Sorry for not posting in so long. I've been working hard on finishing the sequel to "The Monster Realm." My editor had a lot of edits!
In the meantime, here are a few of the new chapter illustrations from the new book. As always, Elisabeth Alba did an amazing job.
We looked at the map (two weeks ago) and the cover (last week). But what about the fonts?
I never thought about fonts before. Then I had to pick one for the cover! My dad's a designer, so he showed me a bunch of different fonts. Here are a few I liked. We finally settled one called Galahad. It just felt right.
Last week, we took a look at the map. This week, I thought you might like to see how the cover went from a few rough ideas to Elisabeth's final painting.
Check out more of Elisabeth's book cover designs on her website.
I thought you might like to see this slideshow. Here's how we went from my rough idea for a map to Elisabeth Alba's final artwork. She's amazing.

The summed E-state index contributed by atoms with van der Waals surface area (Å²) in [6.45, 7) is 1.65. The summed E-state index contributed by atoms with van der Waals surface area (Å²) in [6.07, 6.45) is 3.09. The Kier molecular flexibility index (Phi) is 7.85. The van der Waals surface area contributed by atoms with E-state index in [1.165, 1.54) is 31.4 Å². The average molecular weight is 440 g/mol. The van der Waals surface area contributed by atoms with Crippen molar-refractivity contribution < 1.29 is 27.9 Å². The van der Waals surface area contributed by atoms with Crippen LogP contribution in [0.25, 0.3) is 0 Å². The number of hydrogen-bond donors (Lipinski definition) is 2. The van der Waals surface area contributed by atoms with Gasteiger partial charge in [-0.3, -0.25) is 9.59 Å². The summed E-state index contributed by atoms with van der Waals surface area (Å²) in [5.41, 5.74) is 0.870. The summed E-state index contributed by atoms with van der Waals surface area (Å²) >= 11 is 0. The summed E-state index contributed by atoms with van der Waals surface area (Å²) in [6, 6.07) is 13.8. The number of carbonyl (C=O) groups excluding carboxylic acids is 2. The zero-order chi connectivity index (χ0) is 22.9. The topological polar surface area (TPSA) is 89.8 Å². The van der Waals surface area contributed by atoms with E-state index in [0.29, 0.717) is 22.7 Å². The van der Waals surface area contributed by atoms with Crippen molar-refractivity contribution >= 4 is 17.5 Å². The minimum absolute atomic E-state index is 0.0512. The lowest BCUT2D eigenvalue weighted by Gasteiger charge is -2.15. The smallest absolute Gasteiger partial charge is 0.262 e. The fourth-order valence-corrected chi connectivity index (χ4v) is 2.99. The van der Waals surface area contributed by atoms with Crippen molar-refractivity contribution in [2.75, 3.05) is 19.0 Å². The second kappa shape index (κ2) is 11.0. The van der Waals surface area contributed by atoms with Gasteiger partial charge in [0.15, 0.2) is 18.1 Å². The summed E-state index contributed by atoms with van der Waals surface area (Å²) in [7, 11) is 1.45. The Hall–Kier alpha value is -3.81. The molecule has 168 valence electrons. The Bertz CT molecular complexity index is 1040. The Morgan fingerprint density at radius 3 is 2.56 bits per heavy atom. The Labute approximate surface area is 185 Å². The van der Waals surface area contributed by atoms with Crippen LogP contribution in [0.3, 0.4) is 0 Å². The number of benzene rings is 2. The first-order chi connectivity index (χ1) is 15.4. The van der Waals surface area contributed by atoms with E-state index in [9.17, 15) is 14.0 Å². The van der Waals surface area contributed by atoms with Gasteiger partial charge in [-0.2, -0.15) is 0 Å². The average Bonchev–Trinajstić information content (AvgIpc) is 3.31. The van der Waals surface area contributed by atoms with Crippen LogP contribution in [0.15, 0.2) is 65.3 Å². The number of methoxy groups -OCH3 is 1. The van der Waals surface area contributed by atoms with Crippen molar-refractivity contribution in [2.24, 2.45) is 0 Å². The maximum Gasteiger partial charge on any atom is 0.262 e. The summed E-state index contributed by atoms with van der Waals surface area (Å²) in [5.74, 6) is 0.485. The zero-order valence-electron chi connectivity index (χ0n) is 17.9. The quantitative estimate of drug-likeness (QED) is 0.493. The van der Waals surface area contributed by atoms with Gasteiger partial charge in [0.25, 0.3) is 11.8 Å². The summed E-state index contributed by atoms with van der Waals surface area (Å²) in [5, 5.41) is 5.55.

Want to see more maps of faraway places? Elisabeth has drawn a bunch! Check them out at her website.
I just started Neil Gaiman's The Graveyard Book. It has such a great first line, I went back and checked the first lines of some other books I love. If these first lines make you want to read more, get the book!
There was a hand in the darkness, and it held a knife.
Graveyard Book, by Neil Gaiman
On a cool Monday morning in early April 1925, Ida Bidson, aged fourteen, carefully guided her family’s battered Model T Ford along a narrow, twisting dirt road in Elk Valley, Colorado.
The Secret School, by Avi